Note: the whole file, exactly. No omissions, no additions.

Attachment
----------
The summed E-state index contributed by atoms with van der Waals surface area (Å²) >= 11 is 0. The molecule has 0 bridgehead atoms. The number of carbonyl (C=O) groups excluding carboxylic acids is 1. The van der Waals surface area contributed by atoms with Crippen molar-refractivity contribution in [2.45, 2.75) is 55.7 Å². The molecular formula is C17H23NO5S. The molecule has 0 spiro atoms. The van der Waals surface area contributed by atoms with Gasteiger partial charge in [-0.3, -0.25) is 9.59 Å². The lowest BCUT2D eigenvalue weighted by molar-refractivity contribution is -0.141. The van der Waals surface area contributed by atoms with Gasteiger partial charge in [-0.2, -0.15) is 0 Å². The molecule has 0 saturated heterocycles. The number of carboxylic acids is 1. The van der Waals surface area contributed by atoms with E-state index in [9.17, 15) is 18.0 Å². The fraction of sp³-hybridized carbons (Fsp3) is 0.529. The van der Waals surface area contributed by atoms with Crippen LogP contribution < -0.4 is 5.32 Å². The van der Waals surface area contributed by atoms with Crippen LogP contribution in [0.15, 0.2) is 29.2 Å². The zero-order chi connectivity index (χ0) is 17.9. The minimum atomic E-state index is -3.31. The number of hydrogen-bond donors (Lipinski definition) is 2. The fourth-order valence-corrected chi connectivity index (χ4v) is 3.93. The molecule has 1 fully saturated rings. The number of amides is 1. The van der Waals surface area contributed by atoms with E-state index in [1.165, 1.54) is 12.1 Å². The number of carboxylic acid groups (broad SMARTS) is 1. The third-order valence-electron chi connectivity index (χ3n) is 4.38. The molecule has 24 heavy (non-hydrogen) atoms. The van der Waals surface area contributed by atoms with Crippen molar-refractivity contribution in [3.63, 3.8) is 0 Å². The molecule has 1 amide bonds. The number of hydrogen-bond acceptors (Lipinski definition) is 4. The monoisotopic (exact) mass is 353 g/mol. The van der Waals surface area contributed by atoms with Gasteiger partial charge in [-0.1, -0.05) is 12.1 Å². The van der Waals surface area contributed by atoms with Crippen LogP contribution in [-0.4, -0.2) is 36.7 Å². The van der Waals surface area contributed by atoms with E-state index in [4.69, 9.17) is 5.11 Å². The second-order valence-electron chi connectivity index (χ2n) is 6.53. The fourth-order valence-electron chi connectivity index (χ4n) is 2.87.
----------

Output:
The summed E-state index contributed by atoms with van der Waals surface area (Å²) >= 11 is 0. The molecule has 0 bridgehead atoms. The number of carbonyl (C=O) groups excluding carboxylic acids is 1. The van der Waals surface area contributed by atoms with Crippen molar-refractivity contribution in [2.45, 2.75) is 55.7 Å². The molecular formula is C17H23NO5S. The molecule has 0 spiro atoms. The van der Waals surface area contributed by atoms with Gasteiger partial charge in [-0.3, -0.25) is 9.59 Å². The lowest BCUT2D eigenvalue weighted by molar-refractivity contribution is -0.141. The van der Waals surface area contributed by atoms with Gasteiger partial charge in [-0.2, -0.15) is 0 Å². The molecule has 0 saturated heterocycles. The number of carboxylic acids is 1. The van der Waals surface area contributed by atoms with E-state index in [9.17, 15) is 18.0 Å². The fraction of sp³-hybridized carbons (Fsp3) is 0.529. The van der Waals surface area contributed by atoms with Crippen LogP contribution < -0.4 is 5.32 Å². The van der Waals surface area contributed by atoms with Crippen LogP contribution in [0.15, 0.2) is 29.2 Å². The zero-order chi connectivity index (χ0) is 17.9. The minimum atomic E-state index is -3.31. The number of hydrogen-bond donors (Lipinski definition) is 2. The fourth-order valence-corrected chi connectivity index (χ4v) is 3.93. The molecule has 1 fully saturated rings. The number of amides is 1. The van der Waals surface area contributed by atoms with E-state index in [1.165, 1.54) is 12.1 Å². The number of carboxylic acid groups (broad SMARTS) is 1. The third-order valence-electron chi connectivity index (χ3n) is 4.38. The molecule has 24 heavy (non-hydrogen) atoms. The van der Waals surface area contributed by atoms with Crippen molar-refractivity contribution in [3.63, 3.8) is 0 Å². The molecule has 1 amide bonds. The number of hydrogen-bond acceptors (Lipinski definition) is 4. The monoisotopic (exact) mass is 353 g/mol. The van der Waals surface area contributed by atoms with Gasteiger partial charge in [-0.1, -0.05) is 12.1 Å². The van der Waals surface area contributed by atoms with Crippen LogP contribution in [-0.4, -0.2) is 36.7 Å². The van der Waals surface area contributed by atoms with E-state index in [4.69, 9.17) is 5.11 Å². The second-order valence-electron chi connectivity index (χ2n) is 6.53. The fourth-order valence-electron chi connectivity index (χ4n) is 2.87.